Patrick Durst isn`t digging for gold, but he found the tool that could have done so, a few thousand years ago.
'This would be fastened or left onto a handle a stick and used for agriculture,' says Patrick Durst showing a digging tool that looks like it was made yesterday.
It`s been a virtual goldmine for archeologists at the old stockyards in East St. Louis. For the past four years they`ve been uncovering artifacts as work progresses on the new Mississippi River Bridge.
'It's sort of an unparalleled opportunity to investigate a very large portion of a major metropolitan system major residential complex in the Midwest,' says Durst.
Durst and a team of 80 archeologists have determined that from 900ad to 1200ad, as many as 3500 people lived where the stockyards stood. And like nearby Cahokia Mounds, this site might have had more.
'At one time historically there were anywhere from 40 to 50 mounds documented and associate it in this area with the site,' says Durst. 'Throughout history, starting with the civil war, those sites actually became level due to some of the industry and railroad expansion in the East St. Louis area.'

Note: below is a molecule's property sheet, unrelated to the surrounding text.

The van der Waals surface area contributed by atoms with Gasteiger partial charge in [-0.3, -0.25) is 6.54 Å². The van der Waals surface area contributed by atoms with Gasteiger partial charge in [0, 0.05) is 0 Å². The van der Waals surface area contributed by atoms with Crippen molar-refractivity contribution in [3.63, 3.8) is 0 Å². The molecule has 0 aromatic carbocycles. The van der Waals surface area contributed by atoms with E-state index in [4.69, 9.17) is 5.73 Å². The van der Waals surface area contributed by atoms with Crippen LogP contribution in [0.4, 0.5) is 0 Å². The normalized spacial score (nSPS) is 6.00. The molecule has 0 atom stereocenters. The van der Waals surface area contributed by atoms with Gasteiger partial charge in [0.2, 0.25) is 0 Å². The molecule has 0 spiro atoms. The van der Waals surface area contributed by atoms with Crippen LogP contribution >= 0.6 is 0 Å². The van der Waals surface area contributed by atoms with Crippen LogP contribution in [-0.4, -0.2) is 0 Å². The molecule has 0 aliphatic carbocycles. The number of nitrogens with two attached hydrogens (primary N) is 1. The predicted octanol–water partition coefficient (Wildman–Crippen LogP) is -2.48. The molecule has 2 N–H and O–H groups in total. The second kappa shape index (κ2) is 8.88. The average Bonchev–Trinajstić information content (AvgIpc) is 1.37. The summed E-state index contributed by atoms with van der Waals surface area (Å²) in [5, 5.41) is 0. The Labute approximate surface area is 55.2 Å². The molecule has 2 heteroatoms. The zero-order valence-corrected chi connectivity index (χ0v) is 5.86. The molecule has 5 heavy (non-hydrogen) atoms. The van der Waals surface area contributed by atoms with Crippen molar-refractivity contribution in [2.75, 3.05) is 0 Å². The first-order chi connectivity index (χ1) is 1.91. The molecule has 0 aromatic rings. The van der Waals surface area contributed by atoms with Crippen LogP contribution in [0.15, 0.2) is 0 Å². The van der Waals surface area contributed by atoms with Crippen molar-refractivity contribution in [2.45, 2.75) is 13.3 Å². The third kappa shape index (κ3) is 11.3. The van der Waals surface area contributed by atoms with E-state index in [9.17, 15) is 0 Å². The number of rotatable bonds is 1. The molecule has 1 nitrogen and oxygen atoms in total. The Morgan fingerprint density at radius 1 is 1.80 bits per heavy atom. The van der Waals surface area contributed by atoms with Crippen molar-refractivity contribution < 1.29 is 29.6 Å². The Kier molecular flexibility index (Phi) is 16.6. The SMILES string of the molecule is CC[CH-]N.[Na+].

They`ve unearthed evidence that a sophisticated sprawling metropolis stretched for eight miles on both sides of the river.
You can see there was some decorative incising that was done,' says Durst. 'And you can see the pigmentation and staining that was placed on this intentionally to decorate it.'
His team has found arrow heads, trowels, and even shark teeth and conch shells.
'From Wisconsin, Michigan, Northern Illinois, shells from the Gulf of Mexico,' says Durst. 'Things like that were obviously being traded to this area.'
But it wasn`t all work for the Native Mississippians. This chunky stone was their choice for fun, rolling it for game play.
'So that's our historical Saint Louis Cardinals?' asks Patrick Clark.
'They not gonna have a baseball team so this is the best thing we could come up with,' says Durst.'
Through progress we can rediscover the past and some priceless items...whether they`re gold or just the tool used to dig it up.
Patrick Clark, News 11.